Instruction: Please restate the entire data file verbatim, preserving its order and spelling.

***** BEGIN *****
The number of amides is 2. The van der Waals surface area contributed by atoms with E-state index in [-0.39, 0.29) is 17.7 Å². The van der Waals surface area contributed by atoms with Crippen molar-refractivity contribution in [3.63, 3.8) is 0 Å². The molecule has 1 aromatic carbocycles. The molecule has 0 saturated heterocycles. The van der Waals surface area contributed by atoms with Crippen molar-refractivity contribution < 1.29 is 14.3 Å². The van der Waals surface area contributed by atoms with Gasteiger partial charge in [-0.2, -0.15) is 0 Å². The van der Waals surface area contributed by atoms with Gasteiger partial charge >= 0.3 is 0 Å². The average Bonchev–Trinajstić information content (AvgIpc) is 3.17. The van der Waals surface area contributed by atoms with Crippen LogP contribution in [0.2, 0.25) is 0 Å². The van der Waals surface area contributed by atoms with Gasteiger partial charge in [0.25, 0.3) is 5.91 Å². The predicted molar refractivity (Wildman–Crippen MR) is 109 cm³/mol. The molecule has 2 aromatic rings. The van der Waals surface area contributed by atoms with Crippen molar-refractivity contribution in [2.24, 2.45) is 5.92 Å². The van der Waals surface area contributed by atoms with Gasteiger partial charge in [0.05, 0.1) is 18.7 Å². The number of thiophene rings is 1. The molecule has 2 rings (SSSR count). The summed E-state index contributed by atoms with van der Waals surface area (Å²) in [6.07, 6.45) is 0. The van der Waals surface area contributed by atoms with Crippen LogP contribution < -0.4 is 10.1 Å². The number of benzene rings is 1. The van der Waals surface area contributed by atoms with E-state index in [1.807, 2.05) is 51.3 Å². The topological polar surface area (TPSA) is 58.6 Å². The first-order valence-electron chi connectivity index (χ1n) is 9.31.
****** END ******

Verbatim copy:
The number of amides is 2. The van der Waals surface area contributed by atoms with E-state index in [-0.39, 0.29) is 17.7 Å². The van der Waals surface area contributed by atoms with Crippen molar-refractivity contribution in [3.63, 3.8) is 0 Å². The molecule has 1 aromatic carbocycles. The molecule has 0 saturated heterocycles. The van der Waals surface area contributed by atoms with Crippen molar-refractivity contribution < 1.29 is 14.3 Å². The van der Waals surface area contributed by atoms with Gasteiger partial charge in [-0.2, -0.15) is 0 Å². The van der Waals surface area contributed by atoms with Gasteiger partial charge >= 0.3 is 0 Å². The average Bonchev–Trinajstić information content (AvgIpc) is 3.17. The van der Waals surface area contributed by atoms with Crippen LogP contribution in [0.2, 0.25) is 0 Å². The van der Waals surface area contributed by atoms with Gasteiger partial charge in [0.25, 0.3) is 5.91 Å². The predicted molar refractivity (Wildman–Crippen MR) is 109 cm³/mol. The molecule has 2 aromatic rings. The van der Waals surface area contributed by atoms with Crippen molar-refractivity contribution in [2.24, 2.45) is 5.92 Å². The van der Waals surface area contributed by atoms with Gasteiger partial charge in [0.05, 0.1) is 18.7 Å². The number of thiophene rings is 1. The molecule has 2 rings (SSSR count). The summed E-state index contributed by atoms with van der Waals surface area (Å²) in [6.07, 6.45) is 0. The van der Waals surface area contributed by atoms with Crippen LogP contribution < -0.4 is 10.1 Å². The number of benzene rings is 1. The van der Waals surface area contributed by atoms with E-state index in [1.807, 2.05) is 51.3 Å². The topological polar surface area (TPSA) is 58.6 Å². The first-order valence-electron chi connectivity index (χ1n) is 9.31.